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Central Asia Energy-Water Development Program

Available in: русский

Central Asia is endowed with water and rich and varied energy resources. Water resources, which are increasingly under stress, have an important geographic and economic dimension, with downstream countries highly dependent on upstream countries for essential water for irrigation. Hydropower resources are concentrated in the Kyrgyz Republic and Tajikistan, the upstream countries of Central Asia’s Amu Darya and Syr Darya rivers. Thermal resources are concentrated in Uzbekistan, Turkmenistan and Kazakhstan. Thus, energy-water linkages are inextricable from perceptions of national security, regional stability and economic growth.

The World Bank recognizes that the sound management of water resources for both irrigation and power generation is critical for the sustainable development of all the countries in Central Asia. The Bank’s approach to water and energy issues in Central Asia is based on both regional and country level programs which must deliver benefits to each country in the region.

At the country level, the World Bank is supporting a number of energy and water resources projects and studies in Central Asia. Many have regional significance and benefits and others have more localized project or country level benefits.

At the regional level, in response to requests from Central Asian governments, the World Bank is actively engaged in dialogue on energy/water issues with Kazakhstan, Kyrgyz Republic, Tajikistan, Turkmenistan, and Uzbekistan, acting in the best interests of all its member countries and taking maximum care in the application of its policies, including environmental and social safeguard policies.

As part of its regional approach, the Bank has initiated a comprehensive Central Asia Energy-Water Development Program (CAEWDP), initially a four-year program, which aims to improve diagnostics and analytical tools to support the countries of the region in well-informed decision-making to manage their water and energy resources, strengthen regional institutions, and stimulate investments.
The main components of the CAEWDP are:

  • Energy Development to promote highest value energy investments and management. Areas of focus include: infrastructure planning, winter energy security, energy trade, energy accountability, and institutional development;
  • Energy-Water Linkages to improve the understanding of linkages between water and energy at the national and regional levels. Areas of focus include: energy-water modeling, regional hydrometeorology, climate vulnerability, and energy-water dialogue;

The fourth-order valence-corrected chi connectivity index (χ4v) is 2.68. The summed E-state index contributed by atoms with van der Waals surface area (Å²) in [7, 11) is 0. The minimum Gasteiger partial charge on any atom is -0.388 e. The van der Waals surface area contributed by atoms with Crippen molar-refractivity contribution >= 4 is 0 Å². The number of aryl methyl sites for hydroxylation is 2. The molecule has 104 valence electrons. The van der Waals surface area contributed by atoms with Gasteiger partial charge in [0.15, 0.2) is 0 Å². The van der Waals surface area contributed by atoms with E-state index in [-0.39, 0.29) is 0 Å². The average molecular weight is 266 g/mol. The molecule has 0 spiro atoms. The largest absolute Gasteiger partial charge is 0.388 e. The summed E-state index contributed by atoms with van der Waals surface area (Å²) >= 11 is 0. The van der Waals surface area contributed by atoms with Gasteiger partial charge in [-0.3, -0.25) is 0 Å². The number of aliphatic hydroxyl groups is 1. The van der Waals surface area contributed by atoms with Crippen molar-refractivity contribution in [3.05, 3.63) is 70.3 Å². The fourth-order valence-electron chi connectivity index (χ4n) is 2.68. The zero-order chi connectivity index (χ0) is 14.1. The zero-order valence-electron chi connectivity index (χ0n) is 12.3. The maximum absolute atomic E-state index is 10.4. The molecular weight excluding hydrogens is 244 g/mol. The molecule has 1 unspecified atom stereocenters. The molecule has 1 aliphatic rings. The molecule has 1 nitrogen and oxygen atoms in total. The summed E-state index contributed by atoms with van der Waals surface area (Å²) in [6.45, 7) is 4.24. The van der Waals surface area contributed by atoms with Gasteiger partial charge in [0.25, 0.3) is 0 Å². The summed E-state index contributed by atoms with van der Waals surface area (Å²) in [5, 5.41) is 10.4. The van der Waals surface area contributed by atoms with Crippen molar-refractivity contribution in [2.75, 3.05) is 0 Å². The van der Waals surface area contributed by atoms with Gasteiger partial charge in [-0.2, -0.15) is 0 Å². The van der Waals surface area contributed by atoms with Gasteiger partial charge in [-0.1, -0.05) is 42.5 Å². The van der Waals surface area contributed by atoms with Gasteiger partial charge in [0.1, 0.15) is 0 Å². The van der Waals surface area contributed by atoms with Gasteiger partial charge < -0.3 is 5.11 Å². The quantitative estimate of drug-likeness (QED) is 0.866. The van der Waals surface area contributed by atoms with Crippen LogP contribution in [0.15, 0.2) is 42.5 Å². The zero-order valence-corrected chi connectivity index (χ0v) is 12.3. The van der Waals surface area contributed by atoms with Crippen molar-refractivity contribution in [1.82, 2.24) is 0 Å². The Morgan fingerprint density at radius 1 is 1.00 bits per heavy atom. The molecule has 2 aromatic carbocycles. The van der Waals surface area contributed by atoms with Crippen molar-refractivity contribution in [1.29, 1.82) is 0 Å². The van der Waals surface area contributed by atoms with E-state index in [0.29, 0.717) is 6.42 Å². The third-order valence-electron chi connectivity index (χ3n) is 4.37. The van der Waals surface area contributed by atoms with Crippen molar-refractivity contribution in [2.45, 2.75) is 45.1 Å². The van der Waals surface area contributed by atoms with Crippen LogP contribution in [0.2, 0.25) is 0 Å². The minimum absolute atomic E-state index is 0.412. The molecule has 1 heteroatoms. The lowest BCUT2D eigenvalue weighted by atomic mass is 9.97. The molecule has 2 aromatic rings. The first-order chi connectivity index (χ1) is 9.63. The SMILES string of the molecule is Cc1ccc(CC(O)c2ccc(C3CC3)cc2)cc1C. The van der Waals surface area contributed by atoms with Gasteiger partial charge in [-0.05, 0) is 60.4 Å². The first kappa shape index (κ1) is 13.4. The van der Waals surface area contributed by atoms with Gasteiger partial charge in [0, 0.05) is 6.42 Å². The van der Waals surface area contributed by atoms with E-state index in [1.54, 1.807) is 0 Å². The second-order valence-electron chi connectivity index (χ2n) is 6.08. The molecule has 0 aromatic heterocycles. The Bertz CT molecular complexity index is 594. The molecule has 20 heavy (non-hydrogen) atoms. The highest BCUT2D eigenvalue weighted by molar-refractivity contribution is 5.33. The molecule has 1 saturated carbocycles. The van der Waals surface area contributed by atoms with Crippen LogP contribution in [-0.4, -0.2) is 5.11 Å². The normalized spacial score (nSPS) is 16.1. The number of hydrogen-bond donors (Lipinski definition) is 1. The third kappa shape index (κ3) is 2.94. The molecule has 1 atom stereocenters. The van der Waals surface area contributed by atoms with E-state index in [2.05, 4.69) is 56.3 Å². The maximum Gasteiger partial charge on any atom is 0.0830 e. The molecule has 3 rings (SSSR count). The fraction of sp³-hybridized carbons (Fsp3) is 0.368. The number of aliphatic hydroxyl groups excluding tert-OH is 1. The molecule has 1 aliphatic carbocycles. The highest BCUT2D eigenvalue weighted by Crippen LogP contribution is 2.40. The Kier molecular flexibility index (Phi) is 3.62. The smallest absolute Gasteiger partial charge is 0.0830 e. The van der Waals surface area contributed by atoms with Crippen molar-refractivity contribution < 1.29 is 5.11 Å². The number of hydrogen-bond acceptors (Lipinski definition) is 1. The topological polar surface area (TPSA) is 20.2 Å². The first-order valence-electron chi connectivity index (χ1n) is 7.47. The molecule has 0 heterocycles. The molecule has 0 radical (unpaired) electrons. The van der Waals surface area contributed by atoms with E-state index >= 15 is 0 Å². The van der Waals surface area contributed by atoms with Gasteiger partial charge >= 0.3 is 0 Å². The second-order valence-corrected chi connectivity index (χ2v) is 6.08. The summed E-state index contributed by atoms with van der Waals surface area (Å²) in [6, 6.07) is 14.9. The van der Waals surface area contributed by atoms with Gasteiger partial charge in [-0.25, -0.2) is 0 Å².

• Water Productivity to enhance the productivity and efficiency of water use in both agriculture and energy sectors. Areas of focus include: capacity strengthening, 3rd Aral Sea Basin Management Program, national action plans for water productivity, and rehabilitation of infrastructure.

The CAEWDP also aims to coordinate and leverage the contributions of other development partners, to provide critical technical support as well as financial resources for the program. Several development partners are currently involved in Central Asia, in both water and energy, including the Asian Development Bank (ADB), the Islamic Development Bank (IsDB), the European Commission (EC), Eurasian Development Bank, UNDP, UNECE, Germany (GTZ), Switzerland (SECO), UK (DFID), the US (USAID), and the Aga Khan Foundation.

The World Bank is currently discussing the CAEWDP with these and other potential partners in an effort to establish a multi-donor trust fund to support the core elements of the program. This partnership will build on current joint energy activities, such as co-chairing with the Asian Development Bank (ADB) the implementation of the Energy Action Plan of the Central Asia Regional Economic Cooperation Energy Sector Coordinating Committee for Central Asia. The World Bank is also partnering with a broad group of donors to support the work of the International Fund for Saving the Aral Sea (IFAS), coordinating the multilateral development banks’ climate adaptation program for Tajikistan and a Regional Hydrometeorology Program across the region.

 
What’s new?
  • Fact Sheet on Tajikistan’s Winter Energy Crisis: Electricity Supply and Demand Alternatives (November 28, 2012) (EnglishRussian)

  • Fact Sheet on World Bank Support for Energy and Water in Central Asia (December 2, 2010) (English, Russian) 
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